Macross TV Vol. #5 - Mania.com



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Mania Grade: A

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Info:

  • Audio Rating: B-
  • Video Rating: A
  • Packaging Rating: B+
  • Menus Rating: B+
  • Extras Rating: N/A
  • Age Rating: 12 & Up
  • Region: 1 - North America
  • Released By: AnimEigo
  • MSRP: 29.99
  • Running time: 100
  • Aspect Ratio: 1.33:1
  • Disc Resolution: 480i/p (mixed/unknown)
  • Disc Encoding: MPEG-2
  • Series: Macross

Macross TV Vol. #5

By Chris Beveridge     January 05, 2002
Release Date: December 20, 2001


Macross TV Vol. #5
© AnimEigo


What They Say


The Review!
Barring the first episode here, there's three really great episodes. And I mean grrrrreat!

Audio:
Originally recorded back in the early 80's, anyone expecting much from this mono soundtrack is going to be disappointed. The Japanese language soundtrack is pretty good overall. There's no noticeable hiss on our system even with it cranked up. Everything feels pretty center channel based and the sound does a good job of filling up the forward soundstage. Dialogue is clear and undistorted though some segments, such as the next episode preview, are curiously louder than the main program itself.

Video:
In some respects, this is a really hard to grade section. Having seen the evolution of the transfer over the past couple of years at conventions and image images posted to their company site, the overall look and feel of the show practically surpasses its origins. When it was released, it was truly a state of the art piece of animation. Those who've seen Otaku no Video will remember how the fans there (who were essentially animated versions of the people who founded Gainax) were going through the shows animation frame by frame with awe and reverence at the skill used to create it and to make it seem so real. It falls short of today's animation expectations of course, but the job done here to make it come alive again is amazing. The only thing I can really see people having an issue with is the grain throughout it, but I have to say, on our HDTV with a progressive scan player, I've fallen in love again with the look of this show. With all the restoration and color correction efforts that have gone into it, this is a superb looking transfer of a classic.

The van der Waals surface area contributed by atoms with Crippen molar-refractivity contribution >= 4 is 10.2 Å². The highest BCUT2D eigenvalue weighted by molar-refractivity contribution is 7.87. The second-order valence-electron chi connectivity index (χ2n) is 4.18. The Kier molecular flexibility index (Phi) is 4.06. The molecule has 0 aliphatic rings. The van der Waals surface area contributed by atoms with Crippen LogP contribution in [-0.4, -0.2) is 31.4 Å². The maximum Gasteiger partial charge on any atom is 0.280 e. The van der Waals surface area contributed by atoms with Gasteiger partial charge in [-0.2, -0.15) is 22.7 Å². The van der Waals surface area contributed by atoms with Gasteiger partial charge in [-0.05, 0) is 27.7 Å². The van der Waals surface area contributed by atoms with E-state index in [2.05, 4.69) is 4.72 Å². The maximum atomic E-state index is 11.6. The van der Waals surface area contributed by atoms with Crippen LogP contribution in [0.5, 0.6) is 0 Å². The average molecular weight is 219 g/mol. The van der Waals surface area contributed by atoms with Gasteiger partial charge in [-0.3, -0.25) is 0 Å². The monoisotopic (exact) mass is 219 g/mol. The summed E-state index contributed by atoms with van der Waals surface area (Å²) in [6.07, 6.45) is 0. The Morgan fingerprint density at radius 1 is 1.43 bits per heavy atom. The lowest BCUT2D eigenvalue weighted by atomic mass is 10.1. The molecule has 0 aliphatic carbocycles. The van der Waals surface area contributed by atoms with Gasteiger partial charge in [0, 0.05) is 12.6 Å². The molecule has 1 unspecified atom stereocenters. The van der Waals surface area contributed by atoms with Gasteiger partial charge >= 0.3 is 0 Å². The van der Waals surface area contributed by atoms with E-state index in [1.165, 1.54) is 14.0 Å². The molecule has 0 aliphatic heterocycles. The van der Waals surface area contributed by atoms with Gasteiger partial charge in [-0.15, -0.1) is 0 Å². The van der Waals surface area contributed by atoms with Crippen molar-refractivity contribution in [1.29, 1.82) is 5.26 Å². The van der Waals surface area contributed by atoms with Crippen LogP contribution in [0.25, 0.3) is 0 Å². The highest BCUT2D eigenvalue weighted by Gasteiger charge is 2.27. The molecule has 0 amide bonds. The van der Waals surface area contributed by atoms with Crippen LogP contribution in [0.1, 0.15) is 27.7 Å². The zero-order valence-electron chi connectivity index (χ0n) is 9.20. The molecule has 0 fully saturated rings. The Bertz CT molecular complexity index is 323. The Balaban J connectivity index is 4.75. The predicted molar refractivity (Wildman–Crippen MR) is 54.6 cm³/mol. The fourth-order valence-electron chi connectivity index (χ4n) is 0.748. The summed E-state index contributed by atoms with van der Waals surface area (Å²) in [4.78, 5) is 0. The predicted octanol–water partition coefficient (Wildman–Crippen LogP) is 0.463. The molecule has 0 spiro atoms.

Packaging:
It's been interesting to see the reactions to the cover art used for the series. Since there have been so many releases of the Robotech version of the years from different companies and on different formats, the artwork that had been used really became old and tired. The completely black covers with neon-like sketches of the characters gives the show to me something of a real collectors style image, something that's unique in that it's not trying to sell itself to the market in general, but just standing there for the person who knows what they're getting into. The cover contains an orange lined image of the hot shot pilot Roy Focker in his military uniform (which looks better than his fairly goofy purple pilot outfit). The back cover provides a few animation shots and summaries for the four episodes. Production credits are pretty minimal overall though. Also included is a set of liner notes that go into some minor details about various mecha and ships.

Menus:
Nicely laid out, the menus are done up as the interior to a Valkyrie cockpit. Episode numbers are listed along the right with the episode title showing in the main screen as you scroll down (with no discernable lag thankfully). The buttons along the bottom bring up a play-all feature, disc settings and translation video of the end credits for each disc.

Content: (please note that content portions of a review may contain spoilers)